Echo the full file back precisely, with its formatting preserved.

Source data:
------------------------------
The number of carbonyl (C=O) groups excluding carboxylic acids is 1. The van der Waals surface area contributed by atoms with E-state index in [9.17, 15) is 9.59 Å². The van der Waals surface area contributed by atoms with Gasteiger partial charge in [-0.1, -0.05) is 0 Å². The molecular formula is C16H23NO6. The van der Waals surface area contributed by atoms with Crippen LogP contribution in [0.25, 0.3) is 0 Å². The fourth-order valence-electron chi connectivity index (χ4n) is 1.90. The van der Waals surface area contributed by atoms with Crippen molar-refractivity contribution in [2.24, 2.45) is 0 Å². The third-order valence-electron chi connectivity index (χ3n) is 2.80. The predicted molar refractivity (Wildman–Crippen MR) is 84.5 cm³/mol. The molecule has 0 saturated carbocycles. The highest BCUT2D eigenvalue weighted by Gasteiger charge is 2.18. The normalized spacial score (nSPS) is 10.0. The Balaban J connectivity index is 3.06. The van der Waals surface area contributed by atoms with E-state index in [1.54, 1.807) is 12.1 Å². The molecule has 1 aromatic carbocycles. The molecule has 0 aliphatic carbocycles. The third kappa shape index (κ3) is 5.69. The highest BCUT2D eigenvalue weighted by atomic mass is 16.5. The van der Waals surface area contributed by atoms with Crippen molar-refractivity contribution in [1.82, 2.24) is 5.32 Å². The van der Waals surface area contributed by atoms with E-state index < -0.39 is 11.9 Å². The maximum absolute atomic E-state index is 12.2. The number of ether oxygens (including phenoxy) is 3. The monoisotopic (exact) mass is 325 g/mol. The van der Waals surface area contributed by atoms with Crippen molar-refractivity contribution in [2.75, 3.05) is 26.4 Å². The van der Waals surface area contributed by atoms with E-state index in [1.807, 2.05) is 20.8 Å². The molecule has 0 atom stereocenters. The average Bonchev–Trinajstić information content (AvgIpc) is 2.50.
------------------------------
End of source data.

The number of carbonyl (C=O) groups excluding carboxylic acids is 1. The van der Waals surface area contributed by atoms with E-state index in [9.17, 15) is 9.59 Å². The van der Waals surface area contributed by atoms with Gasteiger partial charge in [-0.1, -0.05) is 0 Å². The molecular formula is C16H23NO6. The van der Waals surface area contributed by atoms with Crippen LogP contribution in [0.25, 0.3) is 0 Å². The fourth-order valence-electron chi connectivity index (χ4n) is 1.90. The van der Waals surface area contributed by atoms with Crippen molar-refractivity contribution in [2.24, 2.45) is 0 Å². The third-order valence-electron chi connectivity index (χ3n) is 2.80. The predicted molar refractivity (Wildman–Crippen MR) is 84.5 cm³/mol. The molecule has 0 saturated carbocycles. The highest BCUT2D eigenvalue weighted by Gasteiger charge is 2.18. The normalized spacial score (nSPS) is 10.0. The Balaban J connectivity index is 3.06. The van der Waals surface area contributed by atoms with E-state index in [1.54, 1.807) is 12.1 Å². The molecule has 1 aromatic carbocycles. The molecule has 0 aliphatic carbocycles. The third kappa shape index (κ3) is 5.69. The highest BCUT2D eigenvalue weighted by atomic mass is 16.5. The van der Waals surface area contributed by atoms with Crippen molar-refractivity contribution in [1.82, 2.24) is 5.32 Å². The van der Waals surface area contributed by atoms with E-state index < -0.39 is 11.9 Å². The maximum absolute atomic E-state index is 12.2. The number of ether oxygens (including phenoxy) is 3. The monoisotopic (exact) mass is 325 g/mol. The van der Waals surface area contributed by atoms with Crippen molar-refractivity contribution in [2.75, 3.05) is 26.4 Å². The van der Waals surface area contributed by atoms with E-state index in [1.807, 2.05) is 20.8 Å². The molecule has 0 atom stereocenters. The average Bonchev–Trinajstić information content (AvgIpc) is 2.50.